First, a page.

The boy grinned from ear to ear, grasped his book tightly and skipped out of the door.
‘Thank you, Miss Storm-Fleming, for that introduction. I approve of your taste in friends. Shall we walk towards the hall?’
‘I made friends with you, did I not?’ She smiled, but her face lacked the energy and spirit that I had seen so often over the past few days. I could tell that at this particular moment, she was very much in need of a friend.
‘I understand that you and Murdoch found one of the rounds fired from your gun. Did you have any luck in finding the other?’
‘No, but they are still looking.’
‘Do not be concerned — I think the captain believes you. He is suspicious, though, that you may not be telling him everything.’
‘And what is your opinion, Doctor Watson?’
‘I must confess, I sense there is something more.’
Miss Storm-Fleming lowered her eyes and then folded her arms, as if feeling a chill in the air. After a moment’s contemplation she began walking faster along the hall. ‘If there is something more, do you trust me enough to remain my friend?’
‘Indeed, Miss Storm-Fleming. I would also like to think that you trust me enough to confide in me.’
‘And is there anything you would like to tell me, Doctor Watson?’
We turned to each other and smiled.
‘Whatever your deep, dark secret, take care,’ I said. ‘You have had more than enough adventure for one voyage. Try to be a typical passenger, for a change.’
‘Why, Doctor Watson, I would never dream of being typical,’ she replied, as she hastened her step away from me.
Then she was gone, leaving only the scent of perfume and the warmth of her smile.
THE MORNING OF SATURDAY 13 APRIL 1912
Oatmeal porridge, vegetable stew, fried tripe and onions, Swedish bread and marmalade and, of course, tea. The third-class dining room offered a hearty breakfast and delightful conversation. Futrelle and I had seated ourselves at a long table, next to a Scandinavian family. Jan and Lise Svensson, their son and two daughters were on their way to Massachusetts, where Jan had a position assured on his brother Sven’s fishing boat. Both Jan and Lise were fluent in English and their children were rapidly developing a basic knowledge of the language. In their early thirties, the couple had mixed feelings about leaving their home and loved ones. But Sven’s letters had gone into detail about how living in America had offered opportunities for his own children, and how happy his family was. And, above all else, Jan and Lise wanted a better life for their children.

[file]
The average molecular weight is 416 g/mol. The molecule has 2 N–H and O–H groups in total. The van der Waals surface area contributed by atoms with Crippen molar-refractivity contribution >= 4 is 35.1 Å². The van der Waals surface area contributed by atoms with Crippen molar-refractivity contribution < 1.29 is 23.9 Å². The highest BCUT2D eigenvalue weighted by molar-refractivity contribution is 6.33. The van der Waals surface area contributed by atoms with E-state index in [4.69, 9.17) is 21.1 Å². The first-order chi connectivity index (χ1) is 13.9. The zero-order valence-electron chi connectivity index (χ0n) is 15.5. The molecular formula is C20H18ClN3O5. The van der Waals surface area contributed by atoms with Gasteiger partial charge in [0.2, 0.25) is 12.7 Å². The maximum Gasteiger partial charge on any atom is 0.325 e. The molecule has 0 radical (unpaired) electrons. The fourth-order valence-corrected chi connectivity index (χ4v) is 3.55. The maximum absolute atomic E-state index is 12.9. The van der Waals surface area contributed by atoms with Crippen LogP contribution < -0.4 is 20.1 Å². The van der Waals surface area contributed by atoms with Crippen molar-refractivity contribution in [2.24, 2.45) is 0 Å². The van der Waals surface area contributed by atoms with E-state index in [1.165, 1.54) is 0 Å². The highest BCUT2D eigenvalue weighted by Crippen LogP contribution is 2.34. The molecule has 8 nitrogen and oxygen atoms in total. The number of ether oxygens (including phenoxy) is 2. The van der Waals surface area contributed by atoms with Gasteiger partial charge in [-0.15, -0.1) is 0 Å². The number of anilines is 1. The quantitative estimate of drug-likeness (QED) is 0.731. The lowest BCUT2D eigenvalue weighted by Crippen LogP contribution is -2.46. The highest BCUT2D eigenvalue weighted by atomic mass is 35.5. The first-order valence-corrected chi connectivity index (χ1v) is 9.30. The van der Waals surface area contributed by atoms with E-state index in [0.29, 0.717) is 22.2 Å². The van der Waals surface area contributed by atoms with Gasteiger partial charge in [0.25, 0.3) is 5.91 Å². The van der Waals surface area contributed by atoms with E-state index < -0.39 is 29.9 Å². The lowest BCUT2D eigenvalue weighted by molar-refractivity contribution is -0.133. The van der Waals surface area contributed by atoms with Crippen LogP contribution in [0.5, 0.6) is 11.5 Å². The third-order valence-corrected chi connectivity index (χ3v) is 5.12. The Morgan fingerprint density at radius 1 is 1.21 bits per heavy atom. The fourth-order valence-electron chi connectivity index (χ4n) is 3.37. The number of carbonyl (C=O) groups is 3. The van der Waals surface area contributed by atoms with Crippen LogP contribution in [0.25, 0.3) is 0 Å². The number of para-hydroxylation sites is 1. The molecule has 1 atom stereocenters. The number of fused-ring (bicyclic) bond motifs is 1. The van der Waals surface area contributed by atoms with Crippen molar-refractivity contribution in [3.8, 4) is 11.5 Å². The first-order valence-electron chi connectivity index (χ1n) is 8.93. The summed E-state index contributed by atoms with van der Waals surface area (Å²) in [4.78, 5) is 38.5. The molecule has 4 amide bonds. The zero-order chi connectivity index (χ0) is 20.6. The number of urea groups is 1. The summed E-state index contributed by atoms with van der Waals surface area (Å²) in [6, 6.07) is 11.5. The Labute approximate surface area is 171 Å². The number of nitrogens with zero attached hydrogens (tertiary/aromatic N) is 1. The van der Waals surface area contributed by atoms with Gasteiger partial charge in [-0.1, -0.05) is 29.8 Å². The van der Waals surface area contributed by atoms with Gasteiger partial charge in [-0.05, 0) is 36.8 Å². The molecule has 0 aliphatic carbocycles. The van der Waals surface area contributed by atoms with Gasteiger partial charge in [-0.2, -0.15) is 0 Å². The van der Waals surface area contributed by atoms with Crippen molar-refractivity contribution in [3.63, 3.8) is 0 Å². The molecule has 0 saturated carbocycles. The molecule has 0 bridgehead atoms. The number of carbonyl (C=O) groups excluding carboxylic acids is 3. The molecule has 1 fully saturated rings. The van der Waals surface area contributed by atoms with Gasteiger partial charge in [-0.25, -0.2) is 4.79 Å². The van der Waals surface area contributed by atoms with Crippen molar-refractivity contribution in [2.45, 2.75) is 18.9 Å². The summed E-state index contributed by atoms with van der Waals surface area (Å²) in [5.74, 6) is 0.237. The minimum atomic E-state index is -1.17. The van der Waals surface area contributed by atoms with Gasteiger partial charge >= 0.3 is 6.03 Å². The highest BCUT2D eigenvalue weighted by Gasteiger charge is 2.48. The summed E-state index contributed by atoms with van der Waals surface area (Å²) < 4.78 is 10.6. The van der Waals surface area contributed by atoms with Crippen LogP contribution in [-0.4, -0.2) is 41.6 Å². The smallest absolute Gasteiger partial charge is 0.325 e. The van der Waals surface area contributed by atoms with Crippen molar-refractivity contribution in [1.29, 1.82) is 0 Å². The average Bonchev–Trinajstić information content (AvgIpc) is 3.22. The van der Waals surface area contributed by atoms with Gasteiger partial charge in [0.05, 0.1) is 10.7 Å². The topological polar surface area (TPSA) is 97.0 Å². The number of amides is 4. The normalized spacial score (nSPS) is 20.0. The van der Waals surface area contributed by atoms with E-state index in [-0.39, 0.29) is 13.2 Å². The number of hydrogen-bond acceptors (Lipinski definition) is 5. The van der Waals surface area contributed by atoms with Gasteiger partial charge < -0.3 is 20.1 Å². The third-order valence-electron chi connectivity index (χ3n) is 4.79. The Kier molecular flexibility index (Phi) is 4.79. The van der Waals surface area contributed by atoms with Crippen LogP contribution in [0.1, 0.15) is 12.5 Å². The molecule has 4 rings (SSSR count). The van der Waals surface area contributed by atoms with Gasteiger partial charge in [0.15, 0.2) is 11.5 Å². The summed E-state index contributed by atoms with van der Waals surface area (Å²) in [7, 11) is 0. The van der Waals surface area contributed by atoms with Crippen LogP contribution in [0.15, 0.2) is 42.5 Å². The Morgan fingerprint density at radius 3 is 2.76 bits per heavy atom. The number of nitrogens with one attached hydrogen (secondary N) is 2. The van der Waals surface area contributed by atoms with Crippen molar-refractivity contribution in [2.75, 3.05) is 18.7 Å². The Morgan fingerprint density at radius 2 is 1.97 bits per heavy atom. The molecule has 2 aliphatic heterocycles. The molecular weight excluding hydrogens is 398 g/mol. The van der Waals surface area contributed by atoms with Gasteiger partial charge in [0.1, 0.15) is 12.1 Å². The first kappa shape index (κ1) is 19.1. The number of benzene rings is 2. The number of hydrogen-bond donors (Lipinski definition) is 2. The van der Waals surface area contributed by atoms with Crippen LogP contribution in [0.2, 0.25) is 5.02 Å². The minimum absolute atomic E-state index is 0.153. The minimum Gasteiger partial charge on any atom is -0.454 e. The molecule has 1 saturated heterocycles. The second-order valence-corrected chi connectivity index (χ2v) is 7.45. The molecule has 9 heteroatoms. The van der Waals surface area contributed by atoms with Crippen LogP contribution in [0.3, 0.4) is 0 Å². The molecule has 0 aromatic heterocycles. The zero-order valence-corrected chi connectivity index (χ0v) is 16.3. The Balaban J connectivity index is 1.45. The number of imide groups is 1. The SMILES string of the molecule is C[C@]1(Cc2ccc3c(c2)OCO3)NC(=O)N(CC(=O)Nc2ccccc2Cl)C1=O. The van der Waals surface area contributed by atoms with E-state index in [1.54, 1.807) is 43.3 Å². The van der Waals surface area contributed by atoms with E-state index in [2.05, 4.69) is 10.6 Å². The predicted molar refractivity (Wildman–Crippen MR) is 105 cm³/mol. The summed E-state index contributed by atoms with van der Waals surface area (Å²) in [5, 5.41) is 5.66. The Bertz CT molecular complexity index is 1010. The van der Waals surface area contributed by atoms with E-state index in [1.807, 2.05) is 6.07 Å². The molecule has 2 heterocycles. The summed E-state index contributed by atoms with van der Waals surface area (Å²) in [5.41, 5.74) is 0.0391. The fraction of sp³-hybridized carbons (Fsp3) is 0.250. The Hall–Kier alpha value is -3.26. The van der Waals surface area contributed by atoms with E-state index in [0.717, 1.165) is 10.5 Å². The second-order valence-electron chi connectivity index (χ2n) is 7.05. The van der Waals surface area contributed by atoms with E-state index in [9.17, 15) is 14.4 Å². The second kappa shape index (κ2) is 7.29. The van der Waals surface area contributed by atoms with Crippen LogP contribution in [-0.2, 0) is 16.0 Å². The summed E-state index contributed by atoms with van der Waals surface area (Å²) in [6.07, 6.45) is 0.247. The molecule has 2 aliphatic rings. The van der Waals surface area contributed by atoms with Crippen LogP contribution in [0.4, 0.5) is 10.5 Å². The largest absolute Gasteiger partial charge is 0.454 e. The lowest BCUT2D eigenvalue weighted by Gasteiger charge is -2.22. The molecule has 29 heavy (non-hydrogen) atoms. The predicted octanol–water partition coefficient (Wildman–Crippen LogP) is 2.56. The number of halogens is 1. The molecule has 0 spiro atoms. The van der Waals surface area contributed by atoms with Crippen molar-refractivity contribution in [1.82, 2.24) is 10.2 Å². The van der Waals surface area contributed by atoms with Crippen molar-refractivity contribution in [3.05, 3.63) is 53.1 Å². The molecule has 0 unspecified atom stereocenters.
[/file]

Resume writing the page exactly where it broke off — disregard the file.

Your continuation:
The Svenssons said they were finding their first trans-Atlantic crossing to be the thrill of a lifetime. They occupied a four-berth cabin at the ship’s stern on F Deck. This afforded them easy access to the dining room, where they also ate lunch and dinner. The dining room was bright and cheerful, with white enamelled walls. The long tables were tastefully decorated and the wooden chairs, though uncushioned, were quite comfortable.
Futrelle told the Svenssons that he was preparing a newspaper article on the Titanic and, consequently, he was gathering information on each class of service. They were more than happy to offer their own evaluation of steerage and its facilities — information that proved useful to Futrelle and me as we planned our day’s activities.
Mrs Svensson said the General Room was comfortable, though not well equipped with recreational opportunities for the children. Fortunately, the Svensson children had found playmates and, for the most part, they had improvised games and activities to occupy their time. She noted, however, that the General Room did have a fine piano, and some of the passengers whiled away the hours playing some enjoyable tunes.
Mr Svensson said he had spent little time in the two bars but he did enjoy an occasional trip to the smoking room, where he could light up his pipe and play a recreational game of cards with the other men. When he grew tired of cards, he tried chess, draughts and dominoes. Most of all, he enjoyed meeting other passengers, and discovering where they had been and where they were going.
Mrs Svensson said she had been concerned about the hundreds of men who, travelling alone, were berthed in the forward end of the ship. Some were in six- or eight-berth cabins, while others, mostly immigrants, shared dormitory-like areas on G Deck. While families and single women were berthed far away, in the aft end of the ship, all steerage passengers shared decks and public rooms during the day. She admitted that she had no reason to believe that any of these men were dangerous. Still, she kept a careful eye on her children.
Though not sharing his wife’s concerns, Mr Svensson did say that there were a few troublemakers on board. The steerage bar on the forward end of E Deck seemed to be a gathering point. Word had already spread about a shouting match that had erupted the night before, when the crew attempted to close the bar for the night. A group of gamblers, who had been drinking whisky much of the evening, had objected to the game being interrupted. They then apparently moved the late-night session into one of the cabins.
After finishing our tea and wishing the Svenssons good luck in America, Futrelle and I continued on to the bar at the forward end of the ship. We had little to go on, so seeking out trouble seemed to be as good an idea as any.
We made our way up to E Deck, and travelled along a corridor that connected the forward and aft steerage accommodation. It was called ‘Park Lane’ by the officers and ‘Scotland Road’ by the crew. The sound of our footsteps echoed down the steel-walled hallway as we walked along the linoleum-tiled floors. This was a far cry from the regal pathways of first class.